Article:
I’d like to see someone — anyone — explain Stephen A. Smith’s thought process. Though I guess David Roth has already done so.
I guess I just came away feeling like the racial component of the age limit was something of an afterthought for Jermaine – he kept insisting that his comments were taken out of context and that he hadn’t meant to label the policy (or the league, or David Stern) racist. I must admit, though, that probing the depths of Jermaine O’ Neal’s socio-economic insight is a bore (I mean, the guy never even went to college). His comments sparked an interesting discussion, and there is something unsettling about the racial undertones of the proposed age limit.
I saw the same interview. O’Neal insisted that he “wasn’t playing the race card” (and I still don’t know what that means), but also pointed out that said age limit was more likely to affect young black guys. His saying that he wasn’t calling Stern or the league racist(s) isn’t necessarily backpedaling. O’Neal is free to protest against a proposed policy change without calling the proponents racists…and I don’t think he actually did so.
Speaking as someone who has 4 more months of college experience than Jermaine O’Neal (and not even a very good school), with or without a degree, he’s entitled to his point of view, and given that the mooted rule change directly affects someone with his exact background (ie., an under-20 basketball player who happens to be black), I don’t mind hearing what he has to say. If being a college graduate (or even a college student) was any guarantee of having something to say, the CSTB comments section would be a lot more interesting.
Ummm…My final thoughts on the matter:
Goddamit…HERE are my final thoughts…I have to be honest, this has little to do with the age limit or Jermaine O’ Neal, but it nearly made day…
Don’t understand what “playing the race card” means? Let me explain it to you as simply and plainly as possible. First off, you do understand that term “playing a card” means right? It just a SIMPLE term to describe the action of a person, not unlike a card player who plays a card. So, if I came to you and was talking about how miserable my life was because my dog died and I didn’t win the lotto, I would be “playing the sympathy card”. Got it? Playing the “race card” is something that minorities, or in the U.S.A. almost exclusively African-Americans, do all the time. In fact, they have perfected it. African-Americans often “play the race card” as a vehicle to explain all that is wrong with their life. After all, it’s quite obvious that every negative turn in their life can somehow be traced back to a bunch of white boys in some back office plotting against them. I hope this gives you a clear understanding of what the term “playing the race card” means. Assuming you now grasp the concept, I’ll bet you find yourself encountering examples of the “race card” being played on a daily basis here in the good ole U.S.A.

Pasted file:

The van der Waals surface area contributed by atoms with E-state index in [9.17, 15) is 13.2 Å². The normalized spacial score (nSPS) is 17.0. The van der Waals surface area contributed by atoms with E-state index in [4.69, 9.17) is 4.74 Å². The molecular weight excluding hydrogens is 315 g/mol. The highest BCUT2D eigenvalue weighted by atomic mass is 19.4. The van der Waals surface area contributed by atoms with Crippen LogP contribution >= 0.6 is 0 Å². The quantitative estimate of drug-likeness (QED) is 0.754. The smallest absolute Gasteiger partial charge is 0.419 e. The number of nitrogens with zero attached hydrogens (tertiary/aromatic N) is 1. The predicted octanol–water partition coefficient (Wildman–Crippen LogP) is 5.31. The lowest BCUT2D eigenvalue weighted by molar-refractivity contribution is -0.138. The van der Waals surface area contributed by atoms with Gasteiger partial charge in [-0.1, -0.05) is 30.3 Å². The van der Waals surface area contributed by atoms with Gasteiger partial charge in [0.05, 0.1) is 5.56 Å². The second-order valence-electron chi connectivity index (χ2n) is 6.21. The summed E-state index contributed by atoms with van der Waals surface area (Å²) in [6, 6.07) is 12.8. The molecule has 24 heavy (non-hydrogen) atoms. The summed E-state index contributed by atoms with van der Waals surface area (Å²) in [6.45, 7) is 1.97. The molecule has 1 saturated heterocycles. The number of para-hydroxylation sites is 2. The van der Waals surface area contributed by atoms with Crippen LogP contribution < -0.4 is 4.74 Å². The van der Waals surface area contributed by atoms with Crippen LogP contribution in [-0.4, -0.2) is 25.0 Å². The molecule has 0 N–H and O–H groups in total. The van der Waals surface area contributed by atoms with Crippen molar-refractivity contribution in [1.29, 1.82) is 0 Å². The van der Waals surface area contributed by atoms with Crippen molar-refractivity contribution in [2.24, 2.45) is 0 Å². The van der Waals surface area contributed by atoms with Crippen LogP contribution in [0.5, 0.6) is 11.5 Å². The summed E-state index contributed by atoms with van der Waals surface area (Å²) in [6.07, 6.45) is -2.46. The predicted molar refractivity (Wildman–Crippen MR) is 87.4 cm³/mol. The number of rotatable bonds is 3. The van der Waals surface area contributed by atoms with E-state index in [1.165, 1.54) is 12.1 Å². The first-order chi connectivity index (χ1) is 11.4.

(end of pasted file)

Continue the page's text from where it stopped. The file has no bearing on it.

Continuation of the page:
I think Billy Clyde hits the nail right on the head. And by nail I mean dunderheaded politically uncorrect standard-issue aggrieved-commuter cant:
After all, itâ€™s quite obvious that every negative turn in their life can somehow be traced back to a bunch of white boys in some back office plotting against them.
I also think Billy Clyde is Stephen A. Smith posting from Norman Podhoretz’s computer while drunk on boxed chablis. Unsubscribe.
Wow I thought that video clip really put a period on the whole thing, but I was MISTAKEN. Scary stuff from Billy…
thanks for that. SInce I’m a little slow (not being a college grad and all), can someone give me an example of what “playing the racist card” means?
O’Neal wasn’t complaining about his own lot — he was pointing out that Stern’s proposed imposition of an age limit was going to affect a specific group of people. Is it playing the race card to note that the vast majority of the players in the NBA are black? Or that most of those who have entered the league out of high school have been black?
Gabe, thanks for the video clip, but through the efforts of Jon Solomon, we had that one covered a while ago.
I thought you might have seen that one…I usually skip striaght to the bball stuff…However, in due diligence, I offer the remix, which you may have already seen as well.
I just want to say that Harry Edwards was named head of Parks and Recreation here in Oakland by Jerry Brown a few years ago. He basically stole money from the city, doing little to no discernible work and leaving a shambles in his wake.
He’s had a distinguished career, but many Oaklanders see him as a scumbag.
like I said, Jermaine O’Neal is no Harry Edwards!
.When I first starting hearing the reports of his comments that A.M., I imagined he had said something along the lines of, “When you see me in my Nat Turner throwback jersey, you best get the bleep out my way.”